[3.10] On the largest scale, then, the aria consists of two incongruent parts, the first representational and the second expressive. The first part, in mimicking the sounds of a serenade, depicts the external features of Susanna’s performance as an eavesdropper might hear them; the second part suggests something about the interior experience that drives Susanna’s actions. But this terraced shape is only the broad framework for a more subtle undulation between expressive modes: countervailing forces tug against both parts of the aria, drawing the serenade closer to a soliloquy and vice versa. These tensions culminate in the climactic disruption to Susanna’s performance that nearly compromises the ruse by unravelling the number’s structural closure.

4. Signification in the Serenade

Example 4. Motivic connection between “Cinque . . . dieci . . . ” (No. 1) and “Deh vieni” (No. 28), Le nozze di Figaro

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[4.1] Although the musical signs of Figaro’s “Deh vieni” are strong in the first part of the aria, from its very beginning “Deh vieni” invites the audience to sense a distance between what we hear and what Figaro does. Its head motive is rich in extramusical significance that would be lost on ears that, like Figaro’s, had not heard the preceding numbers of the opera. Daniel Heartz (1991, 585–87) observes that this motivic material is drawn from the opera’s opening duet, “Cinque . . . dieci . . . ,” in particular from its closing cadences. Example 4 depicts the similarities. Most striking, of course, is the melody’s undulating, arpeggiated descent through the tonic triad, beginning on 5ˆ and descending to 1ˆ. The motivic similarity is bolstered by the passages’ shared metric alignment, in that the high points of the zigzag are always metrically unaccented, and by its harmonic context. In both Susanna’s aria and the original duet, the melodic line is doubled by a parallel arpeggiation in the bass. When Figaro sings the material in duet with Susanna, he follows the same zigzag contour while remaining one chord member below Susanna’s line. In the opening of “Deh vieni,” this parallelism is muted, as the orchestral bass rests on the offbeats and only parallels Susanna’s line in the second half of m. 7 and the beginning of m. 8. A later recollection of the motive will summon the full bassline more prominently, but even at the opening it preserves one crucial detail: the arpeggiated tonic extends into a dominant harmony, since in both numbers the bass reaches 5ˆ at the same moment that the melody alights on 1ˆ. The tonic overhang is treated as a cadential six-four that resolves to the dominant.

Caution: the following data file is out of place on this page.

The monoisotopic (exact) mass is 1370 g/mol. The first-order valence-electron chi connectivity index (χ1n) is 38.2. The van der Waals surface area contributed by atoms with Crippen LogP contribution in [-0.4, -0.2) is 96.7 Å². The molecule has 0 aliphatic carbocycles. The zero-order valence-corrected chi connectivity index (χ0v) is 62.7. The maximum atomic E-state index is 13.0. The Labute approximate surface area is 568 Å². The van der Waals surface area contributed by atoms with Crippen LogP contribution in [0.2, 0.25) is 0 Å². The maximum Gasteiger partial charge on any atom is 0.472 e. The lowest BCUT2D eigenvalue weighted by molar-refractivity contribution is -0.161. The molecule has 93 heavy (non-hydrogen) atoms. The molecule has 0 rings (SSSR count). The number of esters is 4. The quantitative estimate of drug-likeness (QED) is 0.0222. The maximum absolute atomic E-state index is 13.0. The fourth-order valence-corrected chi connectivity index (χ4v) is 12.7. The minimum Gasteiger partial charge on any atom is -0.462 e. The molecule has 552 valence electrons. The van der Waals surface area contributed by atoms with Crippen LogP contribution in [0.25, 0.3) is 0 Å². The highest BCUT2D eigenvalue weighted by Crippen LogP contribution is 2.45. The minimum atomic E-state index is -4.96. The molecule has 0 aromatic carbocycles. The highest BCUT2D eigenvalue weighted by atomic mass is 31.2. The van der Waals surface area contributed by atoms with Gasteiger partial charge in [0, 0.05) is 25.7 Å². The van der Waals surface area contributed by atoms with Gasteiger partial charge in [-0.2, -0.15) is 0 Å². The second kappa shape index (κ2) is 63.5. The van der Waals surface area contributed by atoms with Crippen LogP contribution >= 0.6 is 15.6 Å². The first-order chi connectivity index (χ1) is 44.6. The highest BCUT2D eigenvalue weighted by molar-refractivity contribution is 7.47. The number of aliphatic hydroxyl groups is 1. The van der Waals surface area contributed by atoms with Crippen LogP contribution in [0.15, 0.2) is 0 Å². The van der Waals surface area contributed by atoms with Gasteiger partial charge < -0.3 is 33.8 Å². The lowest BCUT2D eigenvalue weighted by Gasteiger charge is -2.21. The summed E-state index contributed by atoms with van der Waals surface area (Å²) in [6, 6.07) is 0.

[4.2] The reminiscence of Example 4 creates a lovely formal symmetry, in which the end of the opera’s first closed number furnishes the beginning of its last closed number before the finale.(21) But the motive’s significance is pointedly expressive, not merely formalistic. “Cinque . . . dieci . . . ” is the duet that introduces Figaro and Susanna, depicting a couple negotiating differences and seeking mutual reassurance in one another. Waldoff (2006, 91–92) characterizes it as “a drama in miniature” that “moves from disagreement to harmony on ‘her’ [Susanna’s] terms”; similarly, Webster (1987, 183) characterizes it as “based on a double progression, from disunity to unity and toward Susanna’s primacy.” Webster moreover highlights how the couple’s gradual unification is dramatized by its tonal process: for him, the dramatic moment of reconciliation happens when “both characters, still singing in parallel tenths, begin the last stanza in verbal union—at the very moment of musical recapitulation according to the ‘sonata principle’: the return in the tonic of Susanna’s theme 2 [mm. 68–73], which has remained unresolved since its appearance in the dominant. And several climactic statements of the cadential theme 4 [mm. 74– 85] (which also requires recapitulation) duly follow” (184). Webster’s cadential theme 4 is the material that Susanna revives in “Deh vieni.” Note that although Susanna’s theme 2 is reprised in the tonic key, it is reprised over a dominant pedal, leaving harmonic resolution to the tonic to be achieved by cadential theme 4.(22) This quoted motive, then, is the musical material that achieves the couple’s tonal resolution, binding the duet’s miniature drama together.

Example 5. Statements of head motive throughout “Deh vieni,” Le nozze di Figaro

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[4.3] Heartz (1991, 587) supposes Figaro to be ignorant of the motivic connection: “If Figaro were more astute as a listener he would know that Susanna is tweaking him by the nose . . . . Again, if only the jealous Figaro would use his ears he would know that she is singing this phrase directly to him, just as she did to begin the opera.” I would suggest, to the contrary, that Figaro is listening and misunderstands in exactly the way that Susanna intends. In “Cinque . . . dieci . . . ,” the crucial material is sung not just to Figaro but with him in duet. In “Deh vieni,” Susanna sings the top line of the duet alone over an impersonal instrumental bass. When the motive is quoted in fuller form in mm. 40–41 (see Example 5), it plays especially strongly on Figaro’s jealousy by subverting this sign of their marital partnership. It presents Figaro’s part in the duet minus his distinct vocal identity, generalized to an anonymized male range presented by the orchestral bass: like the text of Susanna’s serenade, it constructs a space in which an absent male lover is conjured but unidentified, allowing Figaro to fill the blank with his own jealousy. As Heartz (1991, 587–88) points out, when the couple reconciles in “Pace, pace, mio dolce tesoro,” they return once again to this motive: at first in Figaro’s solo (mm. 276–77) and then in their duet (mm. 286–87).